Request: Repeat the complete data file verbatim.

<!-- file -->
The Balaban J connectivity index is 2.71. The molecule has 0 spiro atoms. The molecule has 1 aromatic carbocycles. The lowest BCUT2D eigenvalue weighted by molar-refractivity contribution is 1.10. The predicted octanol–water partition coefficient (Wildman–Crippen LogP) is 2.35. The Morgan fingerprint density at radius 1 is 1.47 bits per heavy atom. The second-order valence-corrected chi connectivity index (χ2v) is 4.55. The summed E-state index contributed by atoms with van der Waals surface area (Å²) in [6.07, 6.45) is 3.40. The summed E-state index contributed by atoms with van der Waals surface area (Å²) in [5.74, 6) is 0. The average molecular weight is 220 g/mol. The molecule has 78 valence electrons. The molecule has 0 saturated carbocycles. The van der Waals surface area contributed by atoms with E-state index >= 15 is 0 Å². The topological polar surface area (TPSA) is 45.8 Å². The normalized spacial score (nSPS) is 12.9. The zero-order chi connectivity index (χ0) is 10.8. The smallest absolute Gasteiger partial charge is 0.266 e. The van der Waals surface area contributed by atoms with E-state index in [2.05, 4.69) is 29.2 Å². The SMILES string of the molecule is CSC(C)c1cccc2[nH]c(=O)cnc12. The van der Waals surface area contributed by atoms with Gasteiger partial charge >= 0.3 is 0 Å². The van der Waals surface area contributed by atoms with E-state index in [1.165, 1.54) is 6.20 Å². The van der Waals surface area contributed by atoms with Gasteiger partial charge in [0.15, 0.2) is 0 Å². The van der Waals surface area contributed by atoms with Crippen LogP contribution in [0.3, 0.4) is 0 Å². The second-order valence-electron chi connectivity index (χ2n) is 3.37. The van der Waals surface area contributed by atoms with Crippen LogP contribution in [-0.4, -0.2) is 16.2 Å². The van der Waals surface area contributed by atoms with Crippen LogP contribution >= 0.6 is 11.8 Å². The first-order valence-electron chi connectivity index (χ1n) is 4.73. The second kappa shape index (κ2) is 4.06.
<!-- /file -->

The Balaban J connectivity index is 2.71. The molecule has 0 spiro atoms. The molecule has 1 aromatic carbocycles. The lowest BCUT2D eigenvalue weighted by molar-refractivity contribution is 1.10. The predicted octanol–water partition coefficient (Wildman–Crippen LogP) is 2.35. The Morgan fingerprint density at radius 1 is 1.47 bits per heavy atom. The second-order valence-corrected chi connectivity index (χ2v) is 4.55. The summed E-state index contributed by atoms with van der Waals surface area (Å²) in [6.07, 6.45) is 3.40. The summed E-state index contributed by atoms with van der Waals surface area (Å²) in [5.74, 6) is 0. The average molecular weight is 220 g/mol. The molecule has 78 valence electrons. The molecule has 0 saturated carbocycles. The van der Waals surface area contributed by atoms with E-state index >= 15 is 0 Å². The topological polar surface area (TPSA) is 45.8 Å². The normalized spacial score (nSPS) is 12.9. The zero-order chi connectivity index (χ0) is 10.8. The smallest absolute Gasteiger partial charge is 0.266 e. The van der Waals surface area contributed by atoms with E-state index in [2.05, 4.69) is 29.2 Å². The SMILES string of the molecule is CSC(C)c1cccc2[nH]c(=O)cnc12. The van der Waals surface area contributed by atoms with Gasteiger partial charge >= 0.3 is 0 Å². The van der Waals surface area contributed by atoms with E-state index in [1.165, 1.54) is 6.20 Å². The van der Waals surface area contributed by atoms with Gasteiger partial charge in [0.15, 0.2) is 0 Å². The van der Waals surface area contributed by atoms with Crippen LogP contribution in [0.3, 0.4) is 0 Å². The second-order valence-electron chi connectivity index (χ2n) is 3.37. The van der Waals surface area contributed by atoms with Crippen LogP contribution in [-0.4, -0.2) is 16.2 Å². The van der Waals surface area contributed by atoms with Crippen LogP contribution >= 0.6 is 11.8 Å². The first-order valence-electron chi connectivity index (χ1n) is 4.73. The second kappa shape index (κ2) is 4.06.